Alumni Magazine Edition 6

imparting financial education while simultaneously learning farming skills. What makes Makoku stand out from the pack, he believes, is his background as a village boy and often having to dig deep for inspiration. He adds that he owes it to himself and the village to be true to himself, as he considers himself an export of the region. “I can’t afford to let them down.” Makoku’s love for his home region is reflected in his plans for the future, as he envisages himself returning home to plough back all that he has learnt in the world to help improve the lives of his people. He also wants to play more of an active role in advancing the economic participation of African farmers and impact the value chain more as “we are central to the food security of our people and this country”. Makoku is a numbers man whose heart is very much with the people and the community that shaped his upbringing and life focus.

the village child that it’s possible.”

Makoku decided he wanted to go to university when he was in Grade 9 when the time to select subjects for the rest of his schooling arrived. He chose subjects that would later give him options between science, engineering, technology and commerce-related fields.

Dr Stella Bvuma : Newly appointed Board Member of the Small Enterprise Development Agency (SEDA)

“I fell deeper in love with Accounting in Grade 11.”

As a result, he studied a BCom in Accounting, which he completed in 2011, and followed that with a BCom Honours (Specialisation in Chartered Accountancy), completed in 2014. Among Makoku’s highlights are being retained as a manager at Deloitte after his articles, secondment to Deloitte Dallas in Texas in 2018 and then being one of the youngest Premier Soccer League club executives and representing Bidvest Wits Football Club on the board of governors. This, he says, was followed by acquiring his first batch of cattle. His passion for combining farming and numbers started after university when he was

Dr Stella Bvuma was born and bred in Limpopo province and is currently the Head of the Department of Applied Information Systems at the University of Johannesburg. Once a student in the same department where she is now Head, she describes herself as courageous, bold, yet a leader with a servant heart and agility. Dr Bvuma was born and raised in both townships and villages in the scenic Limpopo province. She completed her primary schooling in Namakgale township and High School at Lapato M High School, in a rural area just a few kilometres outside Namakgale. Growing up, she never dreamt about going into IT or taking on an academic role, but rather wanted a so-called ordinary career that was familiar, such as being a teacher or a nurse. Then she received a book as a gift from a popular Radio DJ at Thobela FM (Paul Rapetswa) Introduction to Information Technology.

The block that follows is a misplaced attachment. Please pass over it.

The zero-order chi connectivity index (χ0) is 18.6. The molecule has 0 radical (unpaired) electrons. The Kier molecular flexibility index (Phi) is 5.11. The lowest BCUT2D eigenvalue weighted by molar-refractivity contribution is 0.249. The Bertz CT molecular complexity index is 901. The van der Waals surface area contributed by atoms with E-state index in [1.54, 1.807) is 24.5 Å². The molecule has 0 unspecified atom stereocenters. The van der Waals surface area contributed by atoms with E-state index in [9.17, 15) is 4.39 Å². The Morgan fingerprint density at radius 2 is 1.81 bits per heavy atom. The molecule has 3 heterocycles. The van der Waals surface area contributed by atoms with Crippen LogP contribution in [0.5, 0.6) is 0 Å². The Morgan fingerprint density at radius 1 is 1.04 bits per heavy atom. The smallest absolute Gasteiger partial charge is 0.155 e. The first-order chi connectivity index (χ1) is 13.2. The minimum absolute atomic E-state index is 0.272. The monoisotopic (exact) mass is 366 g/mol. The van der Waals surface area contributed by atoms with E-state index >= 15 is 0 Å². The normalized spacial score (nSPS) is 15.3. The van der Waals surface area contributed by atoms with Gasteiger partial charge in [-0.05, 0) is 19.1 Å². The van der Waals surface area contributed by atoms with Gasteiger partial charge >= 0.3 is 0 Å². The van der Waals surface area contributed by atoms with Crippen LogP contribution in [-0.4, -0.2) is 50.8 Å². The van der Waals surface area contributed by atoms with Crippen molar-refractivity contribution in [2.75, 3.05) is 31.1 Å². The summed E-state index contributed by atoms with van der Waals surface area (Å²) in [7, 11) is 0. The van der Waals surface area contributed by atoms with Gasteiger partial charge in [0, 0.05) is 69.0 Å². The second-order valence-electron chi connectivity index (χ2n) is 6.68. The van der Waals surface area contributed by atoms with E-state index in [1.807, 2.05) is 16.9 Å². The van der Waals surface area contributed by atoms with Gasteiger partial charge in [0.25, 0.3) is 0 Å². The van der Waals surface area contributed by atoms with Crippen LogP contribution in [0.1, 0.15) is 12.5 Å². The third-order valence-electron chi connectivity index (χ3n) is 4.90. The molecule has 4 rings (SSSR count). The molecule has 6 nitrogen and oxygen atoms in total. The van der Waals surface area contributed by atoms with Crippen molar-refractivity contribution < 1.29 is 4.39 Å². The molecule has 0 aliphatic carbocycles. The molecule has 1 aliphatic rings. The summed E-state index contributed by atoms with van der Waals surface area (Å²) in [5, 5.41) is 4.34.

“I then started asking questions about this IT thing, I had never heard of it.” Regardless of what Dr Bvuma wanted to study, a university education was a given as her parents were very insistent about furthering education and furthering studies. “Although they didn’t have much, they always pointed out ‘complete your matric and choose any institution you want to go to further your studies’, so one knew that going to varsity was not an option, but a must.” Her story really started when she went to university, where she started tutoring in her final year. “I volunteered to provide tutorials to a group of first-years who struggled with their studies. I, too, struggled with the same module but on a third-year level.” This meant balancing her own studies with her volunteering, which brought her to the attention of the Head of Department, which led to a paid post and, eventually,

after she climbed the academic ranks, Head of Department. “Academia found me. I never looked for it and I fell in love with most of it.” Dr Bvuma now has a slew of letters behind her name, including an ND IT, BTech IT, Masters IT, and a PhD in IT Management, accomplished this year, among others. The highlights of all this studying are, as she says, too many to mention, along with setbacks and challenges. However, she celebrates both achievements and setbacks as they have “crafted the courageous woman I am becoming daily”. In terms of role models, she counts Mama Winnie Madikizela-Mandela among the women who have inspired her because of the role she played in shaping the future of our country, South Africa, and her ability to be defiant and fearless. “Another political activist that I resonate well with is Mama Albertina Sisulu. Her generosity to take care of others and even

extended families, her appreciation for education and how she took it upon herself to educate others.” Dr Bvuma also admires another academic, Professor Mamokgethi Phakeng, who started her education under a tree and became the first black woman in South Africa to obtain a PhD in Maths Education in 2002. Fellow alumni, women who surround her, and classmates during TWR studies also inspire Dr Bvuma, who is gratified by what they have become. A true leader, she believes that leadership is about service. “Leadership is not a title I am given, but the responsibility that comes with it. It actually meant serving.” That, however, does not mean that Dr Bvuma is done learning. She believes that there is a dire need for lifelong learning to enable individuals to access learning opportunities – in different ways, for different purposes and at various career stages.




Made with FlippingBook - Online catalogs